When students act out repeatedly in class, are disrespectful to their teachers, or skip school often, educators expect parents to be allies for change. But when parents refuse to even discuss their children’s serious misbehavior with school authorities, what should these officials do?
In Norfolk, Va., the school board has decided it’s time to go to court.
The Virginian-Pilot‘s Stephen Vegh recently reported that Norfolk public school parents who disregard the schools’ attempts to reach out to them for a shared solution to their children’s major disruptiveness or misbehavior will be called to juvenile court.
This measure relies on a provision in a policy that has been in effect for seven years, but that has never been enforced—until now. Parents’ lack of involvement can come at a steep price. Under Virginia law, “the court can order a student and parents to participate in programs including summer school, parenting or mentoring classes, and extended-day programs. A court also can order a parent to pay a civil penalty of up to $500,” the newspaper reports.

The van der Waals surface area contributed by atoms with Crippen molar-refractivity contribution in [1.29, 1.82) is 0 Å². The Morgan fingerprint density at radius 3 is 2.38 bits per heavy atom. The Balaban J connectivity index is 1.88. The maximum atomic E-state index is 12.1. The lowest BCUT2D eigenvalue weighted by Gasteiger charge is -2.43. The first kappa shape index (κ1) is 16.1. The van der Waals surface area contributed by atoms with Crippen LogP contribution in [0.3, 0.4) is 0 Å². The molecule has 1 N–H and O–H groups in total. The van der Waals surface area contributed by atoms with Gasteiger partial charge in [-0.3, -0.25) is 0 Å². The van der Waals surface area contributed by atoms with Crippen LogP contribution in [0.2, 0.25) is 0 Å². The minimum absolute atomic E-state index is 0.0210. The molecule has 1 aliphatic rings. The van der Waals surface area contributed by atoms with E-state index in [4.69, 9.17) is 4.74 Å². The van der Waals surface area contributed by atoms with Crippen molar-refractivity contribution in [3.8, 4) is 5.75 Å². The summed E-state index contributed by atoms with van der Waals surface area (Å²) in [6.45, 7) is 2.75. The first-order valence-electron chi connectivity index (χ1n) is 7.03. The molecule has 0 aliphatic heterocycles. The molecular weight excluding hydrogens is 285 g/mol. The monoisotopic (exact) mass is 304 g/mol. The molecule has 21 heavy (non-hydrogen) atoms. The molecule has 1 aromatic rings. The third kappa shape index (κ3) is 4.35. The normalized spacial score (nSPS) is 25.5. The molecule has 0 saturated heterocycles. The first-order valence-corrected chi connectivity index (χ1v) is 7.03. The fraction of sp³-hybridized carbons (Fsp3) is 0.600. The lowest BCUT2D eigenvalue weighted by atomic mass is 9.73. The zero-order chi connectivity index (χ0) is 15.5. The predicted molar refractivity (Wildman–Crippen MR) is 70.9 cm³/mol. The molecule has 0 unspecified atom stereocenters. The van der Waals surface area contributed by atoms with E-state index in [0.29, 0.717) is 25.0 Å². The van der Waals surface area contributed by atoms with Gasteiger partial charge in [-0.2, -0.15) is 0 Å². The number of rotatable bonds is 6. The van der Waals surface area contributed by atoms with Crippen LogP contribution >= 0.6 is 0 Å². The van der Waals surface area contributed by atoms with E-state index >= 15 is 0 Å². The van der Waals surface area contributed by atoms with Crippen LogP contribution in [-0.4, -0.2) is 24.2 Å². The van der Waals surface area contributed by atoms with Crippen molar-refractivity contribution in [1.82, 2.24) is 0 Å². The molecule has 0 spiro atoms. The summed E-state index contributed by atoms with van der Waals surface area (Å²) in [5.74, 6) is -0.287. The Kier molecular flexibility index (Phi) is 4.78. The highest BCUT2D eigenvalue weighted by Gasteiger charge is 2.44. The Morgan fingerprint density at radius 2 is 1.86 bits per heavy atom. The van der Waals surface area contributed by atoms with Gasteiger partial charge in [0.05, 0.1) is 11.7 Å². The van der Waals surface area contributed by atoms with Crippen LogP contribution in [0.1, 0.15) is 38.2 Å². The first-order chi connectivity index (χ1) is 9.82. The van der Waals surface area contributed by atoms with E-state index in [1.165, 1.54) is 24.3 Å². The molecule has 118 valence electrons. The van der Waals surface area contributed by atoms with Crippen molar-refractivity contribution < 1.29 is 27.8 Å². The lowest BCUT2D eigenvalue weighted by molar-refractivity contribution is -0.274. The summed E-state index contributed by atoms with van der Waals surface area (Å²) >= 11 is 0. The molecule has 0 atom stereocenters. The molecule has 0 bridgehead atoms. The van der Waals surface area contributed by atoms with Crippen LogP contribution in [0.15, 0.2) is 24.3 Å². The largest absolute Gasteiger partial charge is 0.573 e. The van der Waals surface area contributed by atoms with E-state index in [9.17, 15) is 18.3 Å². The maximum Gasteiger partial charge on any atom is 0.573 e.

Board Chairman Kirk Houston was quoted as saying: “Parents are not responding to these issues appropriately, whether it’s attending hearings” or showing accountability for their unruly child.
“Norfolk board members said they now want to enforce the policy after particularly growing concerned about a lack of parental involvement in cases of student aggression toward school staff,” The Virginian-Pilot reports, citing Virginia Department of Education statistics that Norfolk recorded 141 student offenses against staff in 2010-11, the latest year for which data were available.
A version of this news article first appeared in the K-12 Parents and the Public blog.